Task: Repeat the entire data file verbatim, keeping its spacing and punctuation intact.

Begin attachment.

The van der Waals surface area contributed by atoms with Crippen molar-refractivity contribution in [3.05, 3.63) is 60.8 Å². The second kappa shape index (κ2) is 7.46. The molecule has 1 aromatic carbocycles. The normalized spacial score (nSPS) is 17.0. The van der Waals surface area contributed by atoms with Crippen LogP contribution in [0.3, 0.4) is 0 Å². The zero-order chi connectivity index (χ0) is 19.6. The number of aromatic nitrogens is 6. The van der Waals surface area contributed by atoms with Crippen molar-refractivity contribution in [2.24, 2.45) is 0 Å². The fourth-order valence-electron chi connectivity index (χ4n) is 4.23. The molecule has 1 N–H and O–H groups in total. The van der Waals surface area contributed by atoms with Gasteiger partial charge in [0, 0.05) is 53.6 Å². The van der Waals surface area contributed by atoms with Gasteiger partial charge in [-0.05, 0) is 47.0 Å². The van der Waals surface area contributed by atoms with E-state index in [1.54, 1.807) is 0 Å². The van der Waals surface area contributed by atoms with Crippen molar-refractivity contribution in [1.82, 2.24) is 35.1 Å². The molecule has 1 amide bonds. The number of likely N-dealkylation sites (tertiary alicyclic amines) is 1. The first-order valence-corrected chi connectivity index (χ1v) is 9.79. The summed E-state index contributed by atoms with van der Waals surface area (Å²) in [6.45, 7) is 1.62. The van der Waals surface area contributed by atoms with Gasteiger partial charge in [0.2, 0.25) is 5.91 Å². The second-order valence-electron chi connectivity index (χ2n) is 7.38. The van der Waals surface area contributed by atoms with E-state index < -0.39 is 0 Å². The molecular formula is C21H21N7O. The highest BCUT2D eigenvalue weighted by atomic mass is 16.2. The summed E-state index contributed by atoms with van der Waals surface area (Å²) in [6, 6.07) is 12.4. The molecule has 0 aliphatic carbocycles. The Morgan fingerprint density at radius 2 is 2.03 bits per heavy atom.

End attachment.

The van der Waals surface area contributed by atoms with Crippen molar-refractivity contribution in [3.05, 3.63) is 60.8 Å². The second kappa shape index (κ2) is 7.46. The molecule has 1 aromatic carbocycles. The normalized spacial score (nSPS) is 17.0. The van der Waals surface area contributed by atoms with Crippen LogP contribution in [0.3, 0.4) is 0 Å². The zero-order chi connectivity index (χ0) is 19.6. The number of aromatic nitrogens is 6. The van der Waals surface area contributed by atoms with Crippen molar-refractivity contribution in [2.24, 2.45) is 0 Å². The fourth-order valence-electron chi connectivity index (χ4n) is 4.23. The molecule has 1 N–H and O–H groups in total. The van der Waals surface area contributed by atoms with Gasteiger partial charge in [0, 0.05) is 53.6 Å². The van der Waals surface area contributed by atoms with Gasteiger partial charge in [-0.05, 0) is 47.0 Å². The van der Waals surface area contributed by atoms with E-state index in [1.54, 1.807) is 0 Å². The van der Waals surface area contributed by atoms with Crippen molar-refractivity contribution in [1.82, 2.24) is 35.1 Å². The molecule has 1 amide bonds. The number of likely N-dealkylation sites (tertiary alicyclic amines) is 1. The first-order valence-corrected chi connectivity index (χ1v) is 9.79. The summed E-state index contributed by atoms with van der Waals surface area (Å²) in [6.45, 7) is 1.62. The van der Waals surface area contributed by atoms with Gasteiger partial charge in [0.2, 0.25) is 5.91 Å². The second-order valence-electron chi connectivity index (χ2n) is 7.38. The van der Waals surface area contributed by atoms with E-state index < -0.39 is 0 Å². The molecular formula is C21H21N7O. The highest BCUT2D eigenvalue weighted by atomic mass is 16.2. The summed E-state index contributed by atoms with van der Waals surface area (Å²) in [6, 6.07) is 12.4. The molecule has 0 aliphatic carbocycles. The Morgan fingerprint density at radius 2 is 2.03 bits per heavy atom.